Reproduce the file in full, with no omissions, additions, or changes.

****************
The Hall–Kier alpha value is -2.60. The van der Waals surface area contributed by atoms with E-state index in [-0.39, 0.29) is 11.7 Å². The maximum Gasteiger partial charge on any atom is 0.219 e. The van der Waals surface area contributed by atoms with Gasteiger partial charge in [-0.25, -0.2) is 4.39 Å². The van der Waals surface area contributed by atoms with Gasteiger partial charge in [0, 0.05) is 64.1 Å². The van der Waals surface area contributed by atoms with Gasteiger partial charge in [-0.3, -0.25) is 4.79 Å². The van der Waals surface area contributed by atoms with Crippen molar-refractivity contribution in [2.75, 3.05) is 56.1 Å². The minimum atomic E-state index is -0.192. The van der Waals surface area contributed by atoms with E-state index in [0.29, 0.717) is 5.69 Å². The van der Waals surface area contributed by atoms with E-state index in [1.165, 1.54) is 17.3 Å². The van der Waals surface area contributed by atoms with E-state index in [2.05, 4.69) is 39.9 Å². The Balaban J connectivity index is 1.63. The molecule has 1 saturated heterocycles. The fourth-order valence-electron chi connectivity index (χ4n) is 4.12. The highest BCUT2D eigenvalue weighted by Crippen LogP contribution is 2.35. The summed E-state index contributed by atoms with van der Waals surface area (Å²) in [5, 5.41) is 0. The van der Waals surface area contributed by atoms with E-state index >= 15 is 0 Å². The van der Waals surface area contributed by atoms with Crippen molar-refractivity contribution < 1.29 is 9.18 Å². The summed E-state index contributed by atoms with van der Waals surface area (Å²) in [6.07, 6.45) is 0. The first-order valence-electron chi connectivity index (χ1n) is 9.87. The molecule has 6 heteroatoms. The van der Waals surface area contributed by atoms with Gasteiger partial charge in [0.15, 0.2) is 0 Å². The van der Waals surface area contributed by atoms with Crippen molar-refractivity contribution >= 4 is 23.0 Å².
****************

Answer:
The Hall–Kier alpha value is -2.60. The van der Waals surface area contributed by atoms with E-state index in [-0.39, 0.29) is 11.7 Å². The maximum Gasteiger partial charge on any atom is 0.219 e. The van der Waals surface area contributed by atoms with Gasteiger partial charge in [-0.25, -0.2) is 4.39 Å². The van der Waals surface area contributed by atoms with Gasteiger partial charge in [0, 0.05) is 64.1 Å². The van der Waals surface area contributed by atoms with Gasteiger partial charge in [-0.3, -0.25) is 4.79 Å². The van der Waals surface area contributed by atoms with Crippen molar-refractivity contribution in [2.75, 3.05) is 56.1 Å². The minimum atomic E-state index is -0.192. The van der Waals surface area contributed by atoms with E-state index in [0.29, 0.717) is 5.69 Å². The van der Waals surface area contributed by atoms with E-state index in [1.165, 1.54) is 17.3 Å². The van der Waals surface area contributed by atoms with E-state index in [2.05, 4.69) is 39.9 Å². The Balaban J connectivity index is 1.63. The molecule has 1 saturated heterocycles. The fourth-order valence-electron chi connectivity index (χ4n) is 4.12. The highest BCUT2D eigenvalue weighted by Crippen LogP contribution is 2.35. The summed E-state index contributed by atoms with van der Waals surface area (Å²) in [5, 5.41) is 0. The van der Waals surface area contributed by atoms with E-state index >= 15 is 0 Å². The van der Waals surface area contributed by atoms with Crippen molar-refractivity contribution < 1.29 is 9.18 Å². The summed E-state index contributed by atoms with van der Waals surface area (Å²) in [6.07, 6.45) is 0. The first-order valence-electron chi connectivity index (χ1n) is 9.87. The molecule has 6 heteroatoms. The van der Waals surface area contributed by atoms with Gasteiger partial charge in [0.15, 0.2) is 0 Å². The van der Waals surface area contributed by atoms with Crippen molar-refractivity contribution >= 4 is 23.0 Å².